Understanding the Points System in Texas

Texas Driver Responsibility Law

House Bill 3588 created a new system in an attempt to encourage drivers on the Texas roadways to drive more safely. This is called the Texas Driver Responsibility Law. This new law says that Texas drivers can accumulate points on their driving record for various moving violations. Why could this impact you? Well, if you have a Texas drivers license and you receive multiple moving violations in Texas or any other state in a span of three years you could receive a notice from the Texas Department of Public Safety (DPS) in the mail alerting you that you have a fine to pay or risk losing your license. How does this work?

Texas Points System

Any moving violation that is classified as a Class C misdemeanor applies to this new surcharge law. DPS assigns point to a person’s Texas drivers license for each conviction as follows:

  • 2 points are assessed if you are convicted of a moving violation (speeding, reckless driving, etc.) in Texas or any other state.
  • Speeding violations must be greater than 10% over the posted speed, and no points are assessed for safety belt convictions.
  • 3 points are given for moving violations that result in a crash in Texas or in another state.

Each conviction that is points eligible will remain on your record for a period of 3 years, and does not substitute or replace cancellation, revocation, or suspension actions that also may have resulted from these same convictions.  The limit is 5 points.  Once you reach 6 points or more in a three year period, you will be required to pay a $100 surcharge for the first 6 points and $25 for each additional point.  For example if you were to accumulate 10 points in three years, you would owe $200 to the DPS. 

Surcharge Details for Other Convictions

Some violations are not point eligible and under the law allow for an immediate annual surcharge.  For example, if you are convicted for driving while your license is invalid or failure to maintain financial responsibility, you will receive a $250 surcharge, paid annually for three years (Total $750).  Driving without a license will cost you $100 per year.  For DWI or DWI related convictions the cost is much steeper.  For a first time DWI, the cost is $1000 paid annually for 3 years.  That price increases to $1500 for second offenses, and the charges are cumulative.  This means that for a second DWI conviction in 3 years, you will be required to make three annual payments to the State of $2500.  All of these payments are separate and would be considered additional to the other reinstatement and administrative fees that apply.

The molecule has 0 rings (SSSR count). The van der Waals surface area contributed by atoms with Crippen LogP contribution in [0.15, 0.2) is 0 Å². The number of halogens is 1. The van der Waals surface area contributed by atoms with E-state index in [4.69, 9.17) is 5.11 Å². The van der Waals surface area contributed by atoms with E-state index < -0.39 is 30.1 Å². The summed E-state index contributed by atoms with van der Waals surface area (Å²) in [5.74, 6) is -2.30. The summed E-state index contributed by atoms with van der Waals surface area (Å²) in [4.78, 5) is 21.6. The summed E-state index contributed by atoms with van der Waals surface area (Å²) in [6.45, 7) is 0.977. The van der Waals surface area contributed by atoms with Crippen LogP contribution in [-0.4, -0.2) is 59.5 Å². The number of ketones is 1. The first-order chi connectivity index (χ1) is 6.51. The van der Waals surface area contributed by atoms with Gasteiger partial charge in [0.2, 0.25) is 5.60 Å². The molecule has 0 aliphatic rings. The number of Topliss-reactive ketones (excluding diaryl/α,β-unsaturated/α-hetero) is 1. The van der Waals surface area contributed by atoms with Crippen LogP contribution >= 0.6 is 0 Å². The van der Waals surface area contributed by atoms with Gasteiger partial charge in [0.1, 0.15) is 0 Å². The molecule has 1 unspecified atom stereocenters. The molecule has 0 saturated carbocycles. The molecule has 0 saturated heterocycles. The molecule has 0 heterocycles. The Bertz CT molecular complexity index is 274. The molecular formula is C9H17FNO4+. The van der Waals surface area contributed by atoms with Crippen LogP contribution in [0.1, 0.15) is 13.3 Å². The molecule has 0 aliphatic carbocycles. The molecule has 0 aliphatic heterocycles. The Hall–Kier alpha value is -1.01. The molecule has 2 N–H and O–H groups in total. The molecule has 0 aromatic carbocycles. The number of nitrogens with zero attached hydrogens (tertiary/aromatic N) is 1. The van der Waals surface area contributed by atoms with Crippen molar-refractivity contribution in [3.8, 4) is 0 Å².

Notification for Surcharge

If you are unlucky or reckless enough to accumulate a surcharge from the DPS, you will receive a letter via first class mail of your fine amount and a deadline of 30 days to submit payment.  If payment is not received within 30 days the State will revoke your drivers license, until payment has been successful.

Where does the surcharge money go?

You might be interested to know where all of this new money will go. According the Texas DPS website, roughly 50% goes to Trauma Centers and county and regional emergency medical services.  Another 49% goest to the Texas Mobility fund which is used by the Texas Department of Transportation for highway projects.  The last 1% is used toward the operation of this new Driver Responsibility program. 

Texas Defensive Driving

Taking a TEA approved Texas defensive driving course for an eligible moving violations is one way to minimize the possibility of being surcharged.  By choosing the option to take a defensive driving course rather than just paying the fine, your driving record will remain clean and you will not receive any points from this new law.  This is the best way to keep you under the 6 point threshold, and not to mention you can receive an insurance discount too!  Unfortunately, once the points are on your record, you cannot take a defensive driving course to remove the points.  The best rule of thumb is to keep your driving record clean if at all possible.  Even better, don’t get the ticket in the first place.  Be responsible.  Drive safe.

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